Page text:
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Why Soda Firing

The pots in a soda kiln usually don’t have much glaze on the outsides of them, they are glazed by the introduction on soda ash, which volatiles when it hits the flame and creates a glaze. The flame then carries the soda ash through the kiln and the pots become glazed wherever the flame and soda kiss the pots.

Here you see me spraying the soda ash which is mixed with boiling water, into the kiln at about 2200 degrees.

 The results can be greatly varied with this type of firing. For me, that's a big part of the fun of it. You never know with 100% certainty, what you will get from the kilns.

This pot shows where the glaze hit the surface and really added a nice difference in appearance. The green you see is a spearmint glaze that I used inside the pot and along the rim. The soda mixed with that glaze and made it very dark, almost black in some spots and almost white in others. You can also see where it kissed the shoulder of the vessel and the handles. The orange color is from a flas…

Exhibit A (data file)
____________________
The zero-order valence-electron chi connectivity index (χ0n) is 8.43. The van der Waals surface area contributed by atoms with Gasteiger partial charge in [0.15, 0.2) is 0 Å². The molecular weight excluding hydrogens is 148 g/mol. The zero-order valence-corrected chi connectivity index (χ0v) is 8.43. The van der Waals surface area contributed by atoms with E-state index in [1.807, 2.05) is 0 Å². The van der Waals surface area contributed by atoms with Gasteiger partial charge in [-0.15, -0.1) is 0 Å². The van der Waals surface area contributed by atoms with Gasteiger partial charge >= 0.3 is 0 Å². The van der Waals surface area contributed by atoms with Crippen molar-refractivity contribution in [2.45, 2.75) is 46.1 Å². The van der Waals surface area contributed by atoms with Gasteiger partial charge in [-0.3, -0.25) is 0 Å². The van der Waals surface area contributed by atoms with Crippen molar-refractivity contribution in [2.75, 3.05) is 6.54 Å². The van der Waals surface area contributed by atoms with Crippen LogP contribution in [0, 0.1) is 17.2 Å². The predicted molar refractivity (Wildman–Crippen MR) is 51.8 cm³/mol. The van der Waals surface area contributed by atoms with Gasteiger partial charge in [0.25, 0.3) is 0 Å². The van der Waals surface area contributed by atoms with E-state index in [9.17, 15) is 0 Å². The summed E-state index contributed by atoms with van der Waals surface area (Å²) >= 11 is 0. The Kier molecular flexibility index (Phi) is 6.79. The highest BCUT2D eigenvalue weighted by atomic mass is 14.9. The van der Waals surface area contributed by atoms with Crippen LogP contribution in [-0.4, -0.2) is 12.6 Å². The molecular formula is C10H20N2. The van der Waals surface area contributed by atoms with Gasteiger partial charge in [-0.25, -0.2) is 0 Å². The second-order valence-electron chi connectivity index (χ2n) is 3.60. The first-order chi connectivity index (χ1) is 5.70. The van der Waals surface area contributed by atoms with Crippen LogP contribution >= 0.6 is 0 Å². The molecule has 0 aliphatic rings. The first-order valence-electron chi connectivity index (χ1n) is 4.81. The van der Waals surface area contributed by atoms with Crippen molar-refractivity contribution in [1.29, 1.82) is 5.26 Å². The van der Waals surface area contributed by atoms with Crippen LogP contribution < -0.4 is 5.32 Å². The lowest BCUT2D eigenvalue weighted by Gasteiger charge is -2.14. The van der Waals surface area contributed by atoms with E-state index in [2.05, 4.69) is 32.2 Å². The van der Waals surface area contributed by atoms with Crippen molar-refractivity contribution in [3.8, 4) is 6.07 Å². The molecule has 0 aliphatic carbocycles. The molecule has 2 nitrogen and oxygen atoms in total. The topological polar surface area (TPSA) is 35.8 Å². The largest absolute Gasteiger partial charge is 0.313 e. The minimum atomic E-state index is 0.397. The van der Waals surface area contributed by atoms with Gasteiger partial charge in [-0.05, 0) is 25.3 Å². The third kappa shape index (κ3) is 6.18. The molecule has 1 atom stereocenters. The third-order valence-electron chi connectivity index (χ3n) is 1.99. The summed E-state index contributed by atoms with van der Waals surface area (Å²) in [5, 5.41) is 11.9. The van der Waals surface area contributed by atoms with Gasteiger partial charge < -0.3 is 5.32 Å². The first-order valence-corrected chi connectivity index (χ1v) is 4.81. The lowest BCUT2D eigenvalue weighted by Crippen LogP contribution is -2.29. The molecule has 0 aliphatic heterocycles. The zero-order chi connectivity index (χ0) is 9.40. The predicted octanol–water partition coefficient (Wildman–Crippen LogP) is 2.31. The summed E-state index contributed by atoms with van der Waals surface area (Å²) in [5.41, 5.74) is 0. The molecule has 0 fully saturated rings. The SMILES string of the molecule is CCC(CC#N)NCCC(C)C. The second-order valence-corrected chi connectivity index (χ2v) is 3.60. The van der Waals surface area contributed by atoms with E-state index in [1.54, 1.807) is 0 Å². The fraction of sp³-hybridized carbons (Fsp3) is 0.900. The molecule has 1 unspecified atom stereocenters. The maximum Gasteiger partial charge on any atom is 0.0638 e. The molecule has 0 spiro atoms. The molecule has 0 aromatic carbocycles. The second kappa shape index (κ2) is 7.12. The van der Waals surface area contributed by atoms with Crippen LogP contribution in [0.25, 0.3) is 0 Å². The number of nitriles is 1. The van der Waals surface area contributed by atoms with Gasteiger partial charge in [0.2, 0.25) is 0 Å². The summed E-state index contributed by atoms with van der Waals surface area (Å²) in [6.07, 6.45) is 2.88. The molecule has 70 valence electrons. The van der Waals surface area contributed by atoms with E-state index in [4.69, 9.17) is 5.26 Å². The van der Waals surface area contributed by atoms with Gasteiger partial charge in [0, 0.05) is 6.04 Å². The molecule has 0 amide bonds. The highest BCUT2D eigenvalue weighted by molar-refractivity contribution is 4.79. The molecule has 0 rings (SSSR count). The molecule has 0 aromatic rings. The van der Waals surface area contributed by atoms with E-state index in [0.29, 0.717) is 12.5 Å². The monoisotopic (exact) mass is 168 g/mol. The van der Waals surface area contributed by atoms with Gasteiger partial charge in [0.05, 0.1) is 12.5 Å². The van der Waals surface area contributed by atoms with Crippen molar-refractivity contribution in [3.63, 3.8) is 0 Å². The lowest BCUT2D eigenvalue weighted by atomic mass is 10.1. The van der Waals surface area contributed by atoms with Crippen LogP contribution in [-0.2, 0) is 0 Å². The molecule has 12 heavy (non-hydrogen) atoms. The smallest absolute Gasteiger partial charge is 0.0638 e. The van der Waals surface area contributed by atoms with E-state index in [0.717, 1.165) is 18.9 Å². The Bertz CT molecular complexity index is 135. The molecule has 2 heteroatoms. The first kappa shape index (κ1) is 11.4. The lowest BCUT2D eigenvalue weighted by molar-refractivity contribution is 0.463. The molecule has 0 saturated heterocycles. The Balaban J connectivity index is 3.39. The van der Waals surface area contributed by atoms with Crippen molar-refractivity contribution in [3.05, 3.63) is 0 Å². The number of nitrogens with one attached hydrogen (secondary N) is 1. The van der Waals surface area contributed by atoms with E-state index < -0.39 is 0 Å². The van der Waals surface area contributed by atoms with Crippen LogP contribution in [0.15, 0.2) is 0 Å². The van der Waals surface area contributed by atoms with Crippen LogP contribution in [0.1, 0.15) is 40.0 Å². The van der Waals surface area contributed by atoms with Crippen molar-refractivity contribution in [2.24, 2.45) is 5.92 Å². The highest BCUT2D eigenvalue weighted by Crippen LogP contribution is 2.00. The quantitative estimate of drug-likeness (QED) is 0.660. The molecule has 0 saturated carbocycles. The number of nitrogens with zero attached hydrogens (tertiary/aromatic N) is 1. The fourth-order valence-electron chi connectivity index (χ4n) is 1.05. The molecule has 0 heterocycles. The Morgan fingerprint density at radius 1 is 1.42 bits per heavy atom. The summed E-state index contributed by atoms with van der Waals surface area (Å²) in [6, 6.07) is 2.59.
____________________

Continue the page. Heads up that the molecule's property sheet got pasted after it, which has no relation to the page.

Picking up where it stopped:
Collaboration With The Kiln

One of the joys of wood firing is how the kiln decorates our pots. I don't like to use too much glaze on any pots that I'm putting in the anagama kiln because I really enjoy how the decoration from the flame treats the surfaces. It tells a story about what has happened in the kiln. I love that story.

In this most recent firing at Roger Jamison's, I made pots from some porcelain that was given to me. I have rarely used porcelain, I usually work with stoneware clays and they are rather different materials. They feel different when they are thrown, they dry differently, and they look different once they are fired. Porcelain is a beautiful white that can be so thin it's translucent. I can throw thin, but not that thin.

Ceramic Wood Fired Porcelain Vase by Lori Buff
Wood Fired Porcelain

I think I may have thrown some of these pots a little too thin, they moved in the kiln. I can picture them dancing in the heat. After the firing, someone said, "I'm sorry about what happened to your porcelain." The thing is, I find them quite beautiful. I'm reminded that this piece of pottery, that is now rock hard, was very soft and malleable a few times in its life. I feel like these pots have lots of motion in them that many of my other pots don't have. I love them and they are giving me something to think about.

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